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Chinese White Dolphin (Sousa chinensis) - Wiki
Subject: Chinese White Dolphin (Sousa chinensis) - Wiki
Pink Dolphin-Chinese White Dolphin (Sousa chinensis chinensis).jpg
Resolution: 1600x1200 File Size: 190676 Bytes Date: 2006:04:28 12:27:19 Camera: Finecam-L3v (KYOCERA) F number: f/4.7 Exposure: 10/5000 sec Focal Length: 174/10 Upload Date: 2007:09:24 04:02:56

Chinese White Dolphin (Sousa chinensis) - Wiki


Chinese White Dolphin
From Wikipedia, the free encyclopedia

Not to be confused with the Chinese River Dolphin, or Baiji (白???), which has now been declared functionally extinct.

[Photo] Chinese White Dolphin, known as rare pink dolphines. The picture taken at a theme park in Pattaya, Thailand. Date 4.April.2006. Author takoradee.
Permission is granted to copy, distribute and/or modify this document under the terms of the GNU Free Documentation License, Version 1.2 or any later version published by the Free Software Foundation; with no Invariant Sections, no Front-Cover Texts, and no Back-Cover Texts. A copy of the license is included in the section entitled "GNU Free Documentation License".


The Chinese White Dolphin (Sousa chinensis chinensis; Traditional Chinese: 中華白海豚; pinyin: Zh??nghu?? b??i h??it??n), also called Indo-Pacific Humpback Dolphin, is a species of the Humpback dolphin and is one of eighty cetacean species. The adult dolphin is usually white or grey in colour. The population along the Chinese coast is unique in that they exhibit a pink-coloured skin. This colour of the skin is not a result of colour pigmentation, but is actually from blood vessels used for thermoregulation to prevent overheating during exertion. The adult's body length is about 220 - 250 centimetres and the infant's body length is about 1 metre. The average weight of an adult is around 150 to 230 kilograms.

The Indo-Pacific dolphins can be found throughout Southeast Asia, and they breed from South Africa to Australia. There are two subspecies, with Sumatra, one of the Indonesian islands, as the dividing line between the Chinese and the Western subspecies, Sousa chinensis plumbea.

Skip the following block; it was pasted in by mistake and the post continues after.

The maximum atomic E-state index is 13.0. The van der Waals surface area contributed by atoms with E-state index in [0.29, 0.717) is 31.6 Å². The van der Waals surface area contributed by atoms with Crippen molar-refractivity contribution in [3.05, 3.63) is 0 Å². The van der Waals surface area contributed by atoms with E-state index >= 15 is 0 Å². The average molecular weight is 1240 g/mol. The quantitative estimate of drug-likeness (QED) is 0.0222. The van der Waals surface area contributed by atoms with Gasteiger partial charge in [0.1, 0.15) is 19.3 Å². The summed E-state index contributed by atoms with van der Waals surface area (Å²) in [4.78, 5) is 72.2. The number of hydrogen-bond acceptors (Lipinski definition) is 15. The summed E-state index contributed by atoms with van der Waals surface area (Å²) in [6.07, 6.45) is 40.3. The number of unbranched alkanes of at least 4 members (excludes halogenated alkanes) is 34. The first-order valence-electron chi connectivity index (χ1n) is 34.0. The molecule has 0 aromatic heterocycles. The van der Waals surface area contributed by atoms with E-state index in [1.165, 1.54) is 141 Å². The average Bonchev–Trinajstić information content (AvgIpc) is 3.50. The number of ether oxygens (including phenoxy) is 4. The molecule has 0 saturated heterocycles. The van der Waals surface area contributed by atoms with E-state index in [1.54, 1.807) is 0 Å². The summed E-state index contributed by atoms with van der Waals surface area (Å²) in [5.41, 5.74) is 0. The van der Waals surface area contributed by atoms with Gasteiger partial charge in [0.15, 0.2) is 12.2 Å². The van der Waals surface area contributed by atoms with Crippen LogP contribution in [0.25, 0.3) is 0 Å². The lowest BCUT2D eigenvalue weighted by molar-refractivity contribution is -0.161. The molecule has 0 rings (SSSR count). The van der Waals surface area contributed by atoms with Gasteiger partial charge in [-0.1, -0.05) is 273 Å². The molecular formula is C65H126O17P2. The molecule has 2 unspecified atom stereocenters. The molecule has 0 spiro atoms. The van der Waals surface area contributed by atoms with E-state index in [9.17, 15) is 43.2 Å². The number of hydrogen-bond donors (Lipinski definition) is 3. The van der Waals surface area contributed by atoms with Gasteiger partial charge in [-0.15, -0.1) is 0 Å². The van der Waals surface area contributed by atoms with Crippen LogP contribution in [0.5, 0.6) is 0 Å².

The two subspecies differ in color and size of their dorsal fin.

The subspecies found in Southeast Asia has pinkish white skin and a larger dorsal fin but lacks the fatty hump of its South African and Australian counterparts.

Color changes in growth period
Birth: Black in color.
Childhood: Grey in color.
Youth age: Pinkish grey with spots.
Adult: Pinkish white and the spots will fade out.

Life expectancy
A Chinese White Dolphin can live up to 40 years. The eldest dolphin lives in Hong Kong and is known to be about 33 years old. Scientists have discovered that the age of a dead dolphin can be determined by observing the cross section of its teeth.

Behavior
Chinese White Dolphins swim to the water surface to breathe every twenty to thirty seconds and after that they will dive into deep water again. A calf surfaces from the water twice as much as an adult. This is because calves have a smaller lung capacity than an adult. Adult dolphins can stay underwater for about two to eight minutes but a calf can only stay underwater for one to three minutes. On average, adult dolphins rarely stay under water for more than four minutes.

They sometimes jump out of water and expose their whole body. This behavior, called breaching, is often impressive to human observers. Besides jumping out of water, White Dolphins also come up vertically out of the water, exposing the front half of the body. They have a pair of protruding eyes and they can see clearly in both air and water.

Reproductive cycle
Chinese White Dolphins are quite sociable creatures and usually live in small groups of three to four. Female white dolphins become mature at ten years old while the males become mature at thirteen years old. The Chinese White Dolphins usually mate from the end of summer to autumn. Infant dolphins are usually born eleven months after the mating. Mature female white dolphins can give birth every three years and the parental care will last until their offspring can find food themselves. They also mate for pleasure.

Dolphin watching
Hong Kong Dolphinwatch Ltd. has been running boat trips to visit the Chinese White Dolphins for the past five years. The dolphins mainly live in the waters of Lantau North, Southeast Lantau, the Soko Islands and Peng Chau. They primarily do this to raise awareness of Hong Kong citizens on the dolphins. Ten percent of the profits of the organization goes into research for Friends of the Earth (HK)'s Water Action Group, which is a charity aimed to raise public awareness of Hong Kong's coastal environment (see ecology of Hong Kong). However, this action has been criticized as further endangering the Chinese White Dolphins.

Threats
The sea of Hong Kong is becoming a very dangerous habitat for the Chinese White Dolphins. This is due to the increase in poaching, landfills, and sea traffic. Since Chinese White Dolphins are territorial animals and rarely stray far away from their habitat, the water pollution in Hong Kong has a high impact on them.